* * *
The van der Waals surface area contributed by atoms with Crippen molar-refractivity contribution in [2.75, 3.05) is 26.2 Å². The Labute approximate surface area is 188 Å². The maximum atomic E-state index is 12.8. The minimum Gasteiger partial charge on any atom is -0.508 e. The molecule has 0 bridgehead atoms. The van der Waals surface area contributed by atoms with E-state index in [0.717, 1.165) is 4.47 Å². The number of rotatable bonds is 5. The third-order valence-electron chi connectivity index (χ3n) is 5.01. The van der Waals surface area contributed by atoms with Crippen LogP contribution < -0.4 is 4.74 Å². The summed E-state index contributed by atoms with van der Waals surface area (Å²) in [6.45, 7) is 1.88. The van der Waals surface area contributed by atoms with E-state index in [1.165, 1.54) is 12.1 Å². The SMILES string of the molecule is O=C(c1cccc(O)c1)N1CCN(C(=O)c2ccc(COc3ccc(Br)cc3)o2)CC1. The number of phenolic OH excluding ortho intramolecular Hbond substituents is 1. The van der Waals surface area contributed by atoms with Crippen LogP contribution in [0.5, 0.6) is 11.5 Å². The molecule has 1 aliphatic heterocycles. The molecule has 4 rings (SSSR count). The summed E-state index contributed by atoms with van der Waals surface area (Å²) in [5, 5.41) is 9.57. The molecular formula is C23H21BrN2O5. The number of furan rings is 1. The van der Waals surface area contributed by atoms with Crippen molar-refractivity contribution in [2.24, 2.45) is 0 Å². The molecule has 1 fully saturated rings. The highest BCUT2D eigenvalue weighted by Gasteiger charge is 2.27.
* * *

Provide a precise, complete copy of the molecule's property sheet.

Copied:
The van der Waals surface area contributed by atoms with Crippen molar-refractivity contribution in [2.75, 3.05) is 26.2 Å². The Labute approximate surface area is 188 Å². The maximum atomic E-state index is 12.8. The minimum Gasteiger partial charge on any atom is -0.508 e. The molecule has 0 bridgehead atoms. The van der Waals surface area contributed by atoms with E-state index in [0.717, 1.165) is 4.47 Å². The number of rotatable bonds is 5. The third-order valence-electron chi connectivity index (χ3n) is 5.01. The van der Waals surface area contributed by atoms with Crippen LogP contribution < -0.4 is 4.74 Å². The summed E-state index contributed by atoms with van der Waals surface area (Å²) in [6.45, 7) is 1.88. The van der Waals surface area contributed by atoms with E-state index in [1.165, 1.54) is 12.1 Å². The SMILES string of the molecule is O=C(c1cccc(O)c1)N1CCN(C(=O)c2ccc(COc3ccc(Br)cc3)o2)CC1. The number of phenolic OH excluding ortho intramolecular Hbond substituents is 1. The van der Waals surface area contributed by atoms with Crippen LogP contribution in [0.5, 0.6) is 11.5 Å². The molecule has 1 aliphatic heterocycles. The molecule has 4 rings (SSSR count). The summed E-state index contributed by atoms with van der Waals surface area (Å²) in [5, 5.41) is 9.57. The molecular formula is C23H21BrN2O5. The number of furan rings is 1. The van der Waals surface area contributed by atoms with Crippen molar-refractivity contribution in [2.24, 2.45) is 0 Å². The molecule has 1 fully saturated rings. The highest BCUT2D eigenvalue weighted by Gasteiger charge is 2.27.